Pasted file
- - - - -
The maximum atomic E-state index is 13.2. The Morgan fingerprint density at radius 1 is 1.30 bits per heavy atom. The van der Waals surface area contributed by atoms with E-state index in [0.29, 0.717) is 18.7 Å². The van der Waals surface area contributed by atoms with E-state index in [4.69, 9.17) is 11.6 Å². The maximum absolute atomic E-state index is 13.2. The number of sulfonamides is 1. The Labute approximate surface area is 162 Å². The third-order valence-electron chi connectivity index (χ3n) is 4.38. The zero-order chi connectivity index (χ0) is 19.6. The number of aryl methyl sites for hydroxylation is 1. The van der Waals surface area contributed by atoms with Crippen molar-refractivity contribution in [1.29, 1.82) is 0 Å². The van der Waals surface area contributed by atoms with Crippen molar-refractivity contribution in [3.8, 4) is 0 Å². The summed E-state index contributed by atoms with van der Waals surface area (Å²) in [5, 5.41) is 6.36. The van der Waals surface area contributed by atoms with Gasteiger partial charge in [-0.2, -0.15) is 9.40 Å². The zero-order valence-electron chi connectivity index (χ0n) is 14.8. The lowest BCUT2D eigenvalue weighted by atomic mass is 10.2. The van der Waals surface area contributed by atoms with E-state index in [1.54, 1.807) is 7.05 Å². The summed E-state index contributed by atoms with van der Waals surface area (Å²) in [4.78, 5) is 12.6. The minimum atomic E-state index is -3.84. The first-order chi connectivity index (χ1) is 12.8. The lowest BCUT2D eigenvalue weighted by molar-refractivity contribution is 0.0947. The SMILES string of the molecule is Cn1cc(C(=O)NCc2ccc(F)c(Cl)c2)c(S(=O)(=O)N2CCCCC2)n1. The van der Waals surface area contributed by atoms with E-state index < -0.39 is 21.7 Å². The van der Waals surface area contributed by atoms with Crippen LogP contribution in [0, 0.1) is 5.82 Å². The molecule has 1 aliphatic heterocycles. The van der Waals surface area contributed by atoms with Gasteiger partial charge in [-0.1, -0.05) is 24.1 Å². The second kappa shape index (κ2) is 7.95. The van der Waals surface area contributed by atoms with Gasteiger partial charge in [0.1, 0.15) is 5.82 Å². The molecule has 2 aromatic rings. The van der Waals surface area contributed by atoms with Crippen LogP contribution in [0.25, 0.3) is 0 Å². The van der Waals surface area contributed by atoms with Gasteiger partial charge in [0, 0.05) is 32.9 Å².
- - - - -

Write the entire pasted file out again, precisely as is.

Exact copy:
The maximum atomic E-state index is 13.2. The Morgan fingerprint density at radius 1 is 1.30 bits per heavy atom. The van der Waals surface area contributed by atoms with E-state index in [0.29, 0.717) is 18.7 Å². The van der Waals surface area contributed by atoms with E-state index in [4.69, 9.17) is 11.6 Å². The maximum absolute atomic E-state index is 13.2. The number of sulfonamides is 1. The Labute approximate surface area is 162 Å². The third-order valence-electron chi connectivity index (χ3n) is 4.38. The zero-order chi connectivity index (χ0) is 19.6. The number of aryl methyl sites for hydroxylation is 1. The van der Waals surface area contributed by atoms with Crippen molar-refractivity contribution in [1.29, 1.82) is 0 Å². The van der Waals surface area contributed by atoms with Crippen molar-refractivity contribution in [3.8, 4) is 0 Å². The summed E-state index contributed by atoms with van der Waals surface area (Å²) in [5, 5.41) is 6.36. The van der Waals surface area contributed by atoms with Gasteiger partial charge in [-0.2, -0.15) is 9.40 Å². The zero-order valence-electron chi connectivity index (χ0n) is 14.8. The lowest BCUT2D eigenvalue weighted by atomic mass is 10.2. The van der Waals surface area contributed by atoms with E-state index in [1.54, 1.807) is 7.05 Å². The summed E-state index contributed by atoms with van der Waals surface area (Å²) in [4.78, 5) is 12.6. The minimum atomic E-state index is -3.84. The first-order chi connectivity index (χ1) is 12.8. The lowest BCUT2D eigenvalue weighted by molar-refractivity contribution is 0.0947. The SMILES string of the molecule is Cn1cc(C(=O)NCc2ccc(F)c(Cl)c2)c(S(=O)(=O)N2CCCCC2)n1. The van der Waals surface area contributed by atoms with E-state index < -0.39 is 21.7 Å². The van der Waals surface area contributed by atoms with Crippen LogP contribution in [0, 0.1) is 5.82 Å². The molecule has 1 aliphatic heterocycles. The van der Waals surface area contributed by atoms with Gasteiger partial charge in [-0.1, -0.05) is 24.1 Å². The second kappa shape index (κ2) is 7.95. The van der Waals surface area contributed by atoms with Gasteiger partial charge in [0.1, 0.15) is 5.82 Å². The molecule has 2 aromatic rings. The van der Waals surface area contributed by atoms with Crippen LogP contribution in [0.25, 0.3) is 0 Å². The van der Waals surface area contributed by atoms with Gasteiger partial charge in [0, 0.05) is 32.9 Å².